FluoMap: Create global fluorescence maps from satellite data with ML

Funded by Helmholtz AI
Contact: Hanno Scharr

FluoMap: Create global fluorescence maps from satellite data with ML
Chlorophyll fluorescence of a single leaf and from an airborne HyPlant measurement

FluoMap pursues the goal of extracting fluorescence signals from the measurement data of the satellite- or airborne imaging spectrometers DESIS and HyPlant using state-of-the-art AI methods. This will make it possible to generate global fluorescence maps, which will play a key role in the worldwide monitoring of the vegetation health status.

Fluorescence is an important biophysical parameter linked to gross primary productivity of plants and allows the detection of vegetation stress in very early stages. Offering great potential in this field, modern airborne and spaceborne imaging spectrometers are now sensitive enough to record the effect of fluorescence superimposed with signal responses from the earth surface and the atmosphere. For the first time, we propose the development of a Machine Learning (ML) approach to derive solar-induced fluorescence maps from imaging spectrometer measurements over extended areas. This is a Helmholtz opportunity, as for this purpose combined hyperspectral data from an airborne sensor (HyPlant) and from space (DESIS sensor on ISS) is available only to the project partners. The proposed end-to-end system is designed to derive fluorescence maps directly from the pure measurements taking into account the complex atmospheric influences on the signal as well as sensor specific uncertainties. To solve this ill-posed inversion problem (Deep) Neural Networks are trained with not only with measured data, but also simulated data calculated by physical forward models. A series of deliverables will be released that can be used by the Earth Observation scientific community. Not only Helmholtz centers currently working on environmental research and geosciences can benefit from the direct outcome of this proposal, but the project will also provide valuable findings for establishing physics-based AI approaches in other scientific fields.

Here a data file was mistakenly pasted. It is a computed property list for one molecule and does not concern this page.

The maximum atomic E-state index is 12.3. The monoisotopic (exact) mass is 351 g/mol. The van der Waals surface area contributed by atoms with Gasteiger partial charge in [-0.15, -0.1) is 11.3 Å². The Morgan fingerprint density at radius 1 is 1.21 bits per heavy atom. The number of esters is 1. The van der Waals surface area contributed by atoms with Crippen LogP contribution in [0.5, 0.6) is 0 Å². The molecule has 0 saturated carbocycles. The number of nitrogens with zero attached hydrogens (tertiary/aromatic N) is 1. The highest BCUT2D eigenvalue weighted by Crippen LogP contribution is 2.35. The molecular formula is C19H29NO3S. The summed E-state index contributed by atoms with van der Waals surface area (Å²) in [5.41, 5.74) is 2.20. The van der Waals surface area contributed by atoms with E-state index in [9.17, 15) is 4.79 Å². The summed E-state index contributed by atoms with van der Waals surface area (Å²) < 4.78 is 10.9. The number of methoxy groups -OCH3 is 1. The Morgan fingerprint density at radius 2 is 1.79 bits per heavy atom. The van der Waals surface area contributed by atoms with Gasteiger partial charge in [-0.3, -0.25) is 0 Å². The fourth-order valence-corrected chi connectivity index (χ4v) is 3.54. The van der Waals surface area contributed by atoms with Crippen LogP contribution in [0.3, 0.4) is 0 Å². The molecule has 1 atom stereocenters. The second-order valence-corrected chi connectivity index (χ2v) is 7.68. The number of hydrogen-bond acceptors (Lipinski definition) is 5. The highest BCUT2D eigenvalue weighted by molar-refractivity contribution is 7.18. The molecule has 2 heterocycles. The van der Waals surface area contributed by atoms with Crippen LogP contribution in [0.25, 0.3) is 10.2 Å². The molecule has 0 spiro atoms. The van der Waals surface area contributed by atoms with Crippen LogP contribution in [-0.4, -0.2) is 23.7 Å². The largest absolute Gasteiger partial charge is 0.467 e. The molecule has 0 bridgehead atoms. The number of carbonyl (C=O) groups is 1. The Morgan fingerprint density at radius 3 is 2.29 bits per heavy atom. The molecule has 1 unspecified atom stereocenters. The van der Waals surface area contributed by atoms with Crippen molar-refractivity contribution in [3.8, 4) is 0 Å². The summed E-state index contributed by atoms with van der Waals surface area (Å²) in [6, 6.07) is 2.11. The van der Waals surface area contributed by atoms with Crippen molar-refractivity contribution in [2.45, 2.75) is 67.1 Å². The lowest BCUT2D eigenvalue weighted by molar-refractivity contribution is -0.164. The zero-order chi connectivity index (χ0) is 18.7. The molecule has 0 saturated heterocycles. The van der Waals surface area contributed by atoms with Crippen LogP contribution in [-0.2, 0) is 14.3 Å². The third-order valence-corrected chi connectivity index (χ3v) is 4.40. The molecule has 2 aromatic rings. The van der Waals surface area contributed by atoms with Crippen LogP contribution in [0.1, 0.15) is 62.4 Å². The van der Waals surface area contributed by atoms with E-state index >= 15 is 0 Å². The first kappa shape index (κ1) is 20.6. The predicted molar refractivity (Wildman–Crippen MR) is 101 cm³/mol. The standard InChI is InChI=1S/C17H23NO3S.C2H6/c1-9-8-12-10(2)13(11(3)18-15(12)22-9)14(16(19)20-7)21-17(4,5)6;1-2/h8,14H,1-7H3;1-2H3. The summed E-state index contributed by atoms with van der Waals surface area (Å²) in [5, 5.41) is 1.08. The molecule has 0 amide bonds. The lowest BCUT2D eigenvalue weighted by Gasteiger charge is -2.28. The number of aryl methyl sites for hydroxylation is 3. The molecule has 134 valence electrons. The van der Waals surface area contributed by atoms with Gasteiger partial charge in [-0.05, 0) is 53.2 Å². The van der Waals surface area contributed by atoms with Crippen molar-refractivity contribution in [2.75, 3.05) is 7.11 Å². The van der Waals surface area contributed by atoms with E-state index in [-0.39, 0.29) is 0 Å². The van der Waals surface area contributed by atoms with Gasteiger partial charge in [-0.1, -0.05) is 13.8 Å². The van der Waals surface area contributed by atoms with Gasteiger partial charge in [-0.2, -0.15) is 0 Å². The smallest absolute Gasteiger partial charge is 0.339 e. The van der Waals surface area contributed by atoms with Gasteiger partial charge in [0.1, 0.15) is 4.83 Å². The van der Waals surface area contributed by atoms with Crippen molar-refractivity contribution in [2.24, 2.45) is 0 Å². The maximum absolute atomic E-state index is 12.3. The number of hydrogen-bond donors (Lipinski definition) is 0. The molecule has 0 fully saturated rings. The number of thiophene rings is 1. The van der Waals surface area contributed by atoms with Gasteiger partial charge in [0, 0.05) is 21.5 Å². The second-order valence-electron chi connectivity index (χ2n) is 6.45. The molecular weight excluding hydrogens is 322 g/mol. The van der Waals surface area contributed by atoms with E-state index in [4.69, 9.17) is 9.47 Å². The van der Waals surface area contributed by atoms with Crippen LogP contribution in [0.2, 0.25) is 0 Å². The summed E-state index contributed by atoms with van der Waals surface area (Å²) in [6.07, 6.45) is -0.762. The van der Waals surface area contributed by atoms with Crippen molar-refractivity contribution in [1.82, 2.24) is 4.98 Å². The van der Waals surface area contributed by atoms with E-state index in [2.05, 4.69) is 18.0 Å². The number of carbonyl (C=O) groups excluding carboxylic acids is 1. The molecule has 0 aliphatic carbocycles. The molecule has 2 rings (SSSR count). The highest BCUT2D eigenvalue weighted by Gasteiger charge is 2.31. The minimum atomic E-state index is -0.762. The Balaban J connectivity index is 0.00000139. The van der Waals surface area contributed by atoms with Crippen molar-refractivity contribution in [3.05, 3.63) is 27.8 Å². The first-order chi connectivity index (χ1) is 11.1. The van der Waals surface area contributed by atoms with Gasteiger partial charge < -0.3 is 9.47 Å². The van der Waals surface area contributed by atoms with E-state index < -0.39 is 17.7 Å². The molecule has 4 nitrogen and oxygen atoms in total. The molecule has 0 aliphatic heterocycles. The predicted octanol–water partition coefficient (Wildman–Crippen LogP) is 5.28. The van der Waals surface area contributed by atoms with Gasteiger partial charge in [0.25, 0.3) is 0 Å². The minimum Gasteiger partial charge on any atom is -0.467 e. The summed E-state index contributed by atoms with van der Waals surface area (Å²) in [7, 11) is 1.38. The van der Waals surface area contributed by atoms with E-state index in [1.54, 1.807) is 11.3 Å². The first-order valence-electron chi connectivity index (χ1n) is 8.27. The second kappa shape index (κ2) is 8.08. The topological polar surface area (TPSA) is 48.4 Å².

Cooperation partners:

Miguel Pato, German Aerospace Center DLR
Stefan Auer, German Aerospace Center DLR
Uwe Rascher, Forschungszentrum Jülich, IBG-2: Plant Sciences

Last Modified: 25.03.2022